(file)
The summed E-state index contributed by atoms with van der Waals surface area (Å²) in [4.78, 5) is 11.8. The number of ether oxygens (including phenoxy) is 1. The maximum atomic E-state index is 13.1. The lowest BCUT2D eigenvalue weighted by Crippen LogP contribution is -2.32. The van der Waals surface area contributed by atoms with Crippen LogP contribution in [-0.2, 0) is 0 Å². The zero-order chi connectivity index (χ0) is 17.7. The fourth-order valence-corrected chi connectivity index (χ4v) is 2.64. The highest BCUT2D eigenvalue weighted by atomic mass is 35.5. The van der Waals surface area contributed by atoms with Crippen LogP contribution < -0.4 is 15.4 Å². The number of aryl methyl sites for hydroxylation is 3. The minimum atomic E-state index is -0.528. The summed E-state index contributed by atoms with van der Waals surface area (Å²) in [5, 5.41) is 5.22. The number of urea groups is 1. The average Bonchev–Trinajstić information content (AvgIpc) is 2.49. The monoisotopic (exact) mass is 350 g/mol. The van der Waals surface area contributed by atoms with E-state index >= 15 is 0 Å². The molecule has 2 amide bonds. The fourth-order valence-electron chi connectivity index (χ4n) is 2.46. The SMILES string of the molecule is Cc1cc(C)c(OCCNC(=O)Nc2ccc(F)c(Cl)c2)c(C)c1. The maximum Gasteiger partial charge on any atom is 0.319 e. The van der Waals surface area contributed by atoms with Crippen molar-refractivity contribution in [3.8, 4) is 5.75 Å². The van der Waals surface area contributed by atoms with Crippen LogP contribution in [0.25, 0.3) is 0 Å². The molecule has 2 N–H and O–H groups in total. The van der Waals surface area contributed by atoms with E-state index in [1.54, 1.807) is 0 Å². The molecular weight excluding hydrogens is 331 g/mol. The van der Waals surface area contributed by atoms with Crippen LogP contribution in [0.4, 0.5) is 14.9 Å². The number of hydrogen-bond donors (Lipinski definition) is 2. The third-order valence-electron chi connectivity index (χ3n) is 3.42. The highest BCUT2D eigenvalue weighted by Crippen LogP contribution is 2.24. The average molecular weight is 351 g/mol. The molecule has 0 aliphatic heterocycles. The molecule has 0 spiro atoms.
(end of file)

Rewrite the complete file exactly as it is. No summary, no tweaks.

The summed E-state index contributed by atoms with van der Waals surface area (Å²) in [4.78, 5) is 11.8. The number of ether oxygens (including phenoxy) is 1. The maximum atomic E-state index is 13.1. The lowest BCUT2D eigenvalue weighted by Crippen LogP contribution is -2.32. The van der Waals surface area contributed by atoms with Crippen LogP contribution in [-0.2, 0) is 0 Å². The zero-order chi connectivity index (χ0) is 17.7. The fourth-order valence-corrected chi connectivity index (χ4v) is 2.64. The highest BCUT2D eigenvalue weighted by atomic mass is 35.5. The van der Waals surface area contributed by atoms with Crippen LogP contribution < -0.4 is 15.4 Å². The number of aryl methyl sites for hydroxylation is 3. The minimum atomic E-state index is -0.528. The summed E-state index contributed by atoms with van der Waals surface area (Å²) in [5, 5.41) is 5.22. The number of urea groups is 1. The average Bonchev–Trinajstić information content (AvgIpc) is 2.49. The monoisotopic (exact) mass is 350 g/mol. The van der Waals surface area contributed by atoms with E-state index >= 15 is 0 Å². The molecule has 2 amide bonds. The fourth-order valence-electron chi connectivity index (χ4n) is 2.46. The SMILES string of the molecule is Cc1cc(C)c(OCCNC(=O)Nc2ccc(F)c(Cl)c2)c(C)c1. The maximum Gasteiger partial charge on any atom is 0.319 e. The van der Waals surface area contributed by atoms with Crippen molar-refractivity contribution in [3.8, 4) is 5.75 Å². The van der Waals surface area contributed by atoms with Crippen LogP contribution in [0.25, 0.3) is 0 Å². The molecule has 2 N–H and O–H groups in total. The van der Waals surface area contributed by atoms with E-state index in [1.54, 1.807) is 0 Å². The molecular weight excluding hydrogens is 331 g/mol. The van der Waals surface area contributed by atoms with Crippen LogP contribution in [0.4, 0.5) is 14.9 Å². The number of hydrogen-bond donors (Lipinski definition) is 2. The third-order valence-electron chi connectivity index (χ3n) is 3.42. The highest BCUT2D eigenvalue weighted by Crippen LogP contribution is 2.24. The average molecular weight is 351 g/mol. The molecule has 0 aliphatic heterocycles. The molecule has 0 spiro atoms.